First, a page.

Hiking in the great outdoors is an ideal way to escape the daily grind and feel the amazing benefits of being close to nature.
If it sounds like an experience you’d love to share with your furry companion and you’d like to let him off the leash to give him as much freedom as possible, follow these top tips and you’re sure to have a wonderful adventure without upsetting your fellow hikers.
Practice off-leash etiquette
Hiking can be a rewarding activity for you and your pup but it’s no walk in the park. A lot more can go wrong when trekking through rugged landscapes so it’s important that your pup’s off-leash skills are on point to make sure the experience is safe as well as fun. Practice off-leash behaviour and help your dog to master commands like “sit”, “stay” and “come” in a controlled area like your local park or back garden before setting off on your first trail together.
Check the trail’s leash policy
Trails are public spaces that have their own sets of regulations on dogs. When planning your hike, be sure to check the local authority’s website to find out whether your intrepid pooch is allowed off leash before letting him roam free. Be mindful that everyone has the right to enjoy the trail in peace and for some that means without being jumped on by excitable pups. If the trail requires dogs to be on a leash, be a responsible owner and play by the rules. You could end up with a hefty fine if you don’t.
Research the area
Before setting off into uncharted territory, we recommend getting the lowdown on the local flora and fauna to see if you should be on the look out for anything poisonous or hostile. It’s also a good idea to find out about activities such as logging or hunting in the area as these could be dangerous for a wandering pup.
There’s plenty more that can harm you or your pup in the wilderness than in your local park. Be sure to bring a well-stocked first aid kit just in case either of your get any cuts or scrapes that need treating on your journey.
Bring the good snacks
Communing with nature may have a calming effect on us two-legged folk but we have a feeling that the exciting new sights and smells that your canine sidekick will encounter on your journey will have quite the opposite effect. This is especially true if the object of interest moves. Some seriously compelling treats will come in handy if you need to distract your pup from wild animals or get him to focus on you in a hurry.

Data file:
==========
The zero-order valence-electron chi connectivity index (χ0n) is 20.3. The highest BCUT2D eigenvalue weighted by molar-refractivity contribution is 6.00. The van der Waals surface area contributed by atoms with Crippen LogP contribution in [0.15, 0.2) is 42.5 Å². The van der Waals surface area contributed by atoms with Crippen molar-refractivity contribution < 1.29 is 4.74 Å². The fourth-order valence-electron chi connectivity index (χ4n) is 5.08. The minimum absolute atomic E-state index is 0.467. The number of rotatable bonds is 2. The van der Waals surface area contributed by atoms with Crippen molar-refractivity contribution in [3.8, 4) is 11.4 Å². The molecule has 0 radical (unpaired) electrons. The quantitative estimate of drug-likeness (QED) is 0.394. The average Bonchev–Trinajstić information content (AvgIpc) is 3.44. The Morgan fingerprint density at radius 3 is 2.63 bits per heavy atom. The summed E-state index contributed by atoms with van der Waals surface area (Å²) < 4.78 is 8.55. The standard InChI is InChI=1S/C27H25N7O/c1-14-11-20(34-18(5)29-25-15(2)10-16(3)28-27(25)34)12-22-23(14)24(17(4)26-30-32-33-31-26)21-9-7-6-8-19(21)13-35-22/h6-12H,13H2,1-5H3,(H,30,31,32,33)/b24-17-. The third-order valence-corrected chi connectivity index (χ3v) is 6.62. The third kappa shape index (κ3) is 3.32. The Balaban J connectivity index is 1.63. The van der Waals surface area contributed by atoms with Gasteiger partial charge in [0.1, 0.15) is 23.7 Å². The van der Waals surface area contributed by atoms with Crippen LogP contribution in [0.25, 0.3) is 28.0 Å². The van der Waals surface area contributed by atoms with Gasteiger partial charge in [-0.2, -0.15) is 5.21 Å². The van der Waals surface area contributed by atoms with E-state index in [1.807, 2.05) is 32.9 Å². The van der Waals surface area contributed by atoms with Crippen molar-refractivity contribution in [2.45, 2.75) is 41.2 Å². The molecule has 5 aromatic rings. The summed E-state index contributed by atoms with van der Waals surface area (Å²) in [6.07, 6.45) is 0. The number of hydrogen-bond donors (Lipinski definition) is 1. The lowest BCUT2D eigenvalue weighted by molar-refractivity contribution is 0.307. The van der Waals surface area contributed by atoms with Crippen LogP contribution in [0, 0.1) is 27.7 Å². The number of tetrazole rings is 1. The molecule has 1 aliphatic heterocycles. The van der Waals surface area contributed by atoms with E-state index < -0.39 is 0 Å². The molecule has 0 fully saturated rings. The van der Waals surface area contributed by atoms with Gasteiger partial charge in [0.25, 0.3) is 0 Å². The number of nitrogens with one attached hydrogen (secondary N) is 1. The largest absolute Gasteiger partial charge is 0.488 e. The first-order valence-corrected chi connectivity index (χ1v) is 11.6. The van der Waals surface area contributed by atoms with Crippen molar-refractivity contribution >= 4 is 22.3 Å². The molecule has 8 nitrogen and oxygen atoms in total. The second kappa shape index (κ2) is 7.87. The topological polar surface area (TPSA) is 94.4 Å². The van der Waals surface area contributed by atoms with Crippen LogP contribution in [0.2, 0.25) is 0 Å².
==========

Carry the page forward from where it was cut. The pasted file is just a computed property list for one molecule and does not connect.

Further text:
Keep a leash to hand
While the idea of hiking off-leash is to give your pup as much freedom to explore as possible, you never know what might happen when you’re trekking through the wilderness. Always bring a leash with you, making sure it’s easily accessible in case the terrain and/or its wild inhabitants mean it’s safer to keep your dog close by. Also be aware that even some off-leash trails will require dogs to be on a leash in certain areas so keep an eye out for signs, be respectful of other hikers and put your dog on a leash if necessary. Check out our post on how to choose the perfect leash for your adventurous pup.
Bring plenty of water
We seem to mention this in all of our posts on exploring the great outdoors with your pooch, but it really is a must. Hiking is sure to make your dog work up a serious thirst. Our Pioneer Water Bowl is a great collapsible, portable dog bowl for your hike or camping trip. Stopping regularly to give your pup fresh, clean water will help to discourage him from drinking from any puddles or lakes that could contain bacteria, algae and other nasties that will upset his tummy.
During your hike, your adventurous pup may run ahead of you but remember you are always the pack leader and it’s up to you to keep your team safe. Stay focused and keep your eyes peeled for anything that could be dangerous such as other dogs on the trail or unfriendly local critters. Be proactive and call your dog back as soon as you spot a potential hazard.
Give way to oncoming traffic
Strange as it may seem, not everyone is fond of dogs. We’d like to think that most fellow hikers would be delighted to see your pup frolicking in the forest, but you never can tell. The last thing you want is for your dog to cause an upset so if you see any oncoming traffic we think it’s best to ask your dog to sit at the side of the trail and let it pass.
Pick up after your pup
You may be off the beaten track but that doesn’t mean you can leave the poo bags behind. In fact, your pup’s reputation depends on them. Keep some handy to clean up your dog’s mess along the way and dispose of it properly. Other trail users will thank you for it.